Posts Tagged With: anxiety

Day 1884: Inspired

Because I am participating in an inspired group therapy conference with other inspired group therapists, I am inspired to make this blog post short today.

So, I will ask two inspired questions.

  1. What has inspired you this past week?
  2. Who has inspired you the most in your life?

I will post one inspired photo.

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And I will share one inspired video.

I am inspired by so many places and people, including YOU.

Categories: personal growth, photojournalism | Tags: , , , , , , , | 17 Comments

Day 1766: Trapped

Yesterday morning, somebody in therapy talked about feeling trapped and how that affects anxiety.

Later in the day, we heard how people in New York City were trapped, injured, and killed in a  pedestrian pathway .

This morning, I’m reading how New Yorkers are refusing to be trapped by terror.

Here’s how we worked on feeling trapped yesterday:

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What do you do when you’re feeling trapped?

Do any of my other images relate to being trapped?

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Here‘s  the New York Halloween Parade from last night, after the terrible attack.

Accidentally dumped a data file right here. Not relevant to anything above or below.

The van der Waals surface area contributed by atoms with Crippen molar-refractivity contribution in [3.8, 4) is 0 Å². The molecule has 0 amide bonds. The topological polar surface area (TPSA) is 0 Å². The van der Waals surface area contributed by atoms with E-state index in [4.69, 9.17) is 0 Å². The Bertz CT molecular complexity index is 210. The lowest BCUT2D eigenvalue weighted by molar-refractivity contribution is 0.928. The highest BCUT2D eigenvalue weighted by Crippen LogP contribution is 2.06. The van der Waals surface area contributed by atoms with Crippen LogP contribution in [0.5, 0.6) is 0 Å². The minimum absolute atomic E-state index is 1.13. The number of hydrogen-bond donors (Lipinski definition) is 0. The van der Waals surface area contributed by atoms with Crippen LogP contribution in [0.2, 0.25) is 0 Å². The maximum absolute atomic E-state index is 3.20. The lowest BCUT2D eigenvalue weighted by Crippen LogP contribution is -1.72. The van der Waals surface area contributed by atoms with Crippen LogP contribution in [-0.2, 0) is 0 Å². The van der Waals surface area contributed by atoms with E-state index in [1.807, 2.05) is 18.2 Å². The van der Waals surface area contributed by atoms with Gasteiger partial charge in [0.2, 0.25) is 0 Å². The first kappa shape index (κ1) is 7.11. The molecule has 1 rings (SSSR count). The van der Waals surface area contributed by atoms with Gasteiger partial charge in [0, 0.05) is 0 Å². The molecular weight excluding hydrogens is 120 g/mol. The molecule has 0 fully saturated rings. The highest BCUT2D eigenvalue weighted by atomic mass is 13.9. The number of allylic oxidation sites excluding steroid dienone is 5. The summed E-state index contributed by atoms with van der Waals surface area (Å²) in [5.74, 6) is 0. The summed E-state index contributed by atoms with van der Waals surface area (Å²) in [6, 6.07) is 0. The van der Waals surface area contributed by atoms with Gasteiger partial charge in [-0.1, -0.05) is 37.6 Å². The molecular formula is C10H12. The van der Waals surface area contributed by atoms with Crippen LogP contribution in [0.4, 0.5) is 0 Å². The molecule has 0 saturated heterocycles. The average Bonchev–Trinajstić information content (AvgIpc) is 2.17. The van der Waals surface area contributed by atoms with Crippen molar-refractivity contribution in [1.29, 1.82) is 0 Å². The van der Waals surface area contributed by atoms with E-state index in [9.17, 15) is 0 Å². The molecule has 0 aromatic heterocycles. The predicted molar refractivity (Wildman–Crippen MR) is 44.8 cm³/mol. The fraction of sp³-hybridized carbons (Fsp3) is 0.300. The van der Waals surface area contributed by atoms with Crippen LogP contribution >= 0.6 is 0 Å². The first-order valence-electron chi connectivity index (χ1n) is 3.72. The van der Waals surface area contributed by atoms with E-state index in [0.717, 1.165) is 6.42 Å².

My deepest sympathy to all who suffered losses. Thanks to all who do their best to heal  every day (including you).

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Categories: personal growth, photojournalism, therapy | Tags: , , , , , , , | 20 Comments

Day 1488: Showing Up

Lately, a lot of people have been showing up for my therapy groups.  Last night, “Showing Up” showed up as a topic.

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Some people showing up last night thought that “Life is just showing up” was a variant of a quote by Woody Allen. Here’s how that quote is showing up in my Google search:

“Seventy percent of success in life is showing up.” — Woody Allen

“Eighty percent of life is showing up.” — Woody Allen

“Eighty percent of success is showing up.”  — Woody Allen

As usual, different versions of the truth are showing up.

I’ve been showing up more frequently on Twitter:

“Get over it” has never helped anyone get over anything.

There needs to be a new diagnostic code for Trump-related anxiety.

That last tweet showed up because so many people are showing up in my office with Trump-related anxiety.

New photos have been showing up on my iPhone, which means they’ll be showing up in this blog post.

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That’s Harley, showing up in the kitchen on some of my clothes. Harley’s fear of the camera is showing up less these days.

A song called “Showing Up” is showing up on YouTube:

Alex G is showing up near the ocean in that video. I wonder if I’ll be showing up near the ocean any time soon?

While I’m not sure exactly how, when, or where I’ll be showing up today, I do know I’ll be showing up at cardiac rehab at 9 AM.

What’s been showing up for you?  How have you been showing up?

I wonder if asking those questions will result in comments showing up, below.

Thanks to all who helped me create this “Showing Up” post and to you — of course! — for showing up, here and now.

Categories: group therapy, personal growth, photojournalism | Tags: , , , , , , , , , | 38 Comments

Day 939: Time Machines